It was reputed that there was no limit to the bodily strength of Pūrṇaprajña, Madhvācārya. There was a person named Kaḍañjari who was famed for possessing the strength of thirty men. Madhvācārya placed the big toe of his foot upon the ground and asked the man to separate it from the ground, but the great strong man could not do so even after great effort. Śrīla Madhvācārya passed from this material world at the age of eighty while writing a commentary on the Aitareya Upaniṣad. For further information about Madhvācārya, one should read Madhva-vijaya, by Nārāyaṇācārya.

Ref>>Srila Prabhupada Vani.

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History of Adi Shankaracharya

Regarding Śaṅkarācārya, it is understood that he was born in the year 608 of the Śakābda era, in the month of Vaiśākha, on the third day of the waxing moon, in a place in South India known as Kālāḍi. His father’s name was Śivaguru, and he lost his father at an early age. When Śaṅkarācārya was only eight years old, he completed his study of all scriptures and took sannyāsa from Govinda, who was residing on the banks of the Narmadā. After accepting sannyāsa, Śaṅkarācārya stayed with his spiritual master for some days. He then took his permission to go to Vārāṇasī, and from there he went to Badarikāśrama, where he stayed until his twelfth year. While there, he wrote a commentary on the Brahma-sūtra, as well as on ten Upaniṣads and the Bhagavad-gītā. He also wrote Sanat-sujātīya and a commentary on the Nṛsiṁha-tāpinī. Among his many disciples, his four chief disciples are Padmapāda, Sureśvara, Hastāmalaka and Troṭaka. After departing from Vārāṇasī, Śaṅkarācārya went to Prayāga, where he met a great learned scholar called Kumārila Bhaṭṭa. Śaṅkarācārya wanted to discuss the authority of the scriptures, but Kumārila Bhaṭṭa, being on his deathbed, sent him to his disciple Maṇḍana, in the city of Māhiṣmatī. It was there that Śaṅkarācārya defeated Maṇḍana Miśra in a discussion of the śāstras. Maṇḍana had a wife named Sarasvatī, or Ubhaya-bhāratī, who served as mediator between Śaṅkarācārya and her husband. It is said that she wanted to discuss erotic principles and amorous love with Śaṅkarācārya, but Śaṅkarācārya had been a brahmacārī since birth and therefore had no experience in amorous love. He took a month’s leave from Ubhaya-bhāratī and, by his mystic power, entered the body of a king who had just died. In this way Śaṅkarācārya experienced the erotic principles. After attaining this experience, he wanted to discuss erotic principles with Ubhaya-bhāratī, but without hearing his discussion she blessed him and assured the continuous existence of the Śṛṅgeri-maṭha. She then took leave of material life. Afterwards, Maṇḍana Miśra took the order of sannyāsa from Śaṅkarācārya and became known as Sureśvara. Śaṅkarācārya defeated many scholars throughout India and converted them to his Māyāvāda philosophy. He left the material body at the age of thirty-three.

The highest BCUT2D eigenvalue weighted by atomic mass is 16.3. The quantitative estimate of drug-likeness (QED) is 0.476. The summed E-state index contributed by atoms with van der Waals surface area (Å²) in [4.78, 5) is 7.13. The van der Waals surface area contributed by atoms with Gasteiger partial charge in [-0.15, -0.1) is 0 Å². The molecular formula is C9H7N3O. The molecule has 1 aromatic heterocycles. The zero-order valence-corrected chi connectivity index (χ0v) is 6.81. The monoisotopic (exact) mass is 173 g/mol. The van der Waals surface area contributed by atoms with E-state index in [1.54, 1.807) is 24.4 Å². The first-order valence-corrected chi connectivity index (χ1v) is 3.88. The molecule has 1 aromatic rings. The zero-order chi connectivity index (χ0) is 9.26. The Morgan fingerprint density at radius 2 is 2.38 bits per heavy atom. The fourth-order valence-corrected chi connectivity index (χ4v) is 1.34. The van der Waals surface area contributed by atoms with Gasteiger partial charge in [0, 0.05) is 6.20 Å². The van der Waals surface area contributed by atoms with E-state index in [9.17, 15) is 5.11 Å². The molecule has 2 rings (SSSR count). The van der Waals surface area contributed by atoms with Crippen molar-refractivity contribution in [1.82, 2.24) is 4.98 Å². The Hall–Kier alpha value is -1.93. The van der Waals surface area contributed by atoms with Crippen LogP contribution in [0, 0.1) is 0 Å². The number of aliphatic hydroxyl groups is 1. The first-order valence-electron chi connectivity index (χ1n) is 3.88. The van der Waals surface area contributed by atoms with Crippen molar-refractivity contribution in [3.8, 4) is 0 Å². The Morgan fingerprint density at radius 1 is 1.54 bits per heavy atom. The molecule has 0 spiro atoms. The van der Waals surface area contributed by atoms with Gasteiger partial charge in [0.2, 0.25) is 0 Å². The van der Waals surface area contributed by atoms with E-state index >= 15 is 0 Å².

Ref>>Srila Prabhupada Vani.

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What is Brahma Samhita?

The Brahma-saṁhitā is a very important scripture. Śrī Caitanya Mahāprabhu acquired the fifth chapter from the Ādi-keśava temple. In that fifth chapter, the philosophical conclusion of acintya-bhedābheda-tattva (simultaneous oneness and difference) is presented. The chapter also presents methods of devotional service, the eighteen-syllable Vedic hymn, discourses on the soul, the Supersoul and fruitive activity, an explanation of Kāma-gāyatrī, kāma-bīja and the original Mahā-Viṣṇu, and a detailed description of the spiritual world, specifically Goloka Vṛndāvana. The Brahma-saṁhitā also explains the demigod Gaṇeśa, Garbhodakaśāyī Viṣṇu, the origin of the Gāyatrī mantra, the form of Govinda and His transcendental position and abode, the living entities, the highest goal, the goddess Durgā, the meaning of austerity, the five gross elements, love of Godhead, impersonal Brahman, the initiation of Lord Brahmā, and the vision of transcendental love enabling one to see the Lord. The steps of devotional service are also explained. The mind, yoga-nidrā, the goddess of fortune, devotional service in spontaneous ecstasy, incarnations beginning with Lord Rāmacandra, Deities, the conditioned soul and its duties, the truth about Lord Viṣṇu, prayers, Vedic hymns, Lord Śiva, the Vedic literature, personalism and impersonalism, good behavior, and many other subjects are also discussed. There is also a description of the sun and the universal form of the Lord. All these subjects are conclusively explained in a nutshell in the Brahma-saṁhitā.

Ref>>Srila Prabhupada Vani.

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Rameshwaram

The path from Mandapam through the ocean to the island known as Pambam consists partly of sand and partly of water. The island of Pambam is about seventeen miles long and six miles wide. On this island, four miles north of Pambam Harbour, is Setubandha, where the temple of Rāmeśvara is located. This is a temple of Lord Śiva, and the name Rāmeśvara indicates that he is a great personality whose worshipable Deity is Lord Rāma. Thus the Lord Śiva found in the temple of Rāmeśvara is a great devotee of Lord Rāmacandra. It is said, devī-pattanam ārabhya gaccheyuḥ setu-bandhanam: “After visiting the temple of the goddess Durgā, one should go to the temple of Rāmeśvara.”In this area there are twenty-four different holy places, one of which is Dhanus-tīrtha, located about twelve miles southeast of Rāmeśvara. It is near the last station of the Southern Railway, a station called Ramnad. It is said that here, on the request of Rāvaṇa’s younger brother Vibhīṣaṇa, Lord Rāmacandra destroyed the bridge to Laṅkā with His bow while returning to His capital. It is also said that one who visits Dhanus-tīrtha is liberated from the cycle of birth and death, and that one who bathes there gets all the fruitive results of performing the yajña known as Agniṣṭoma.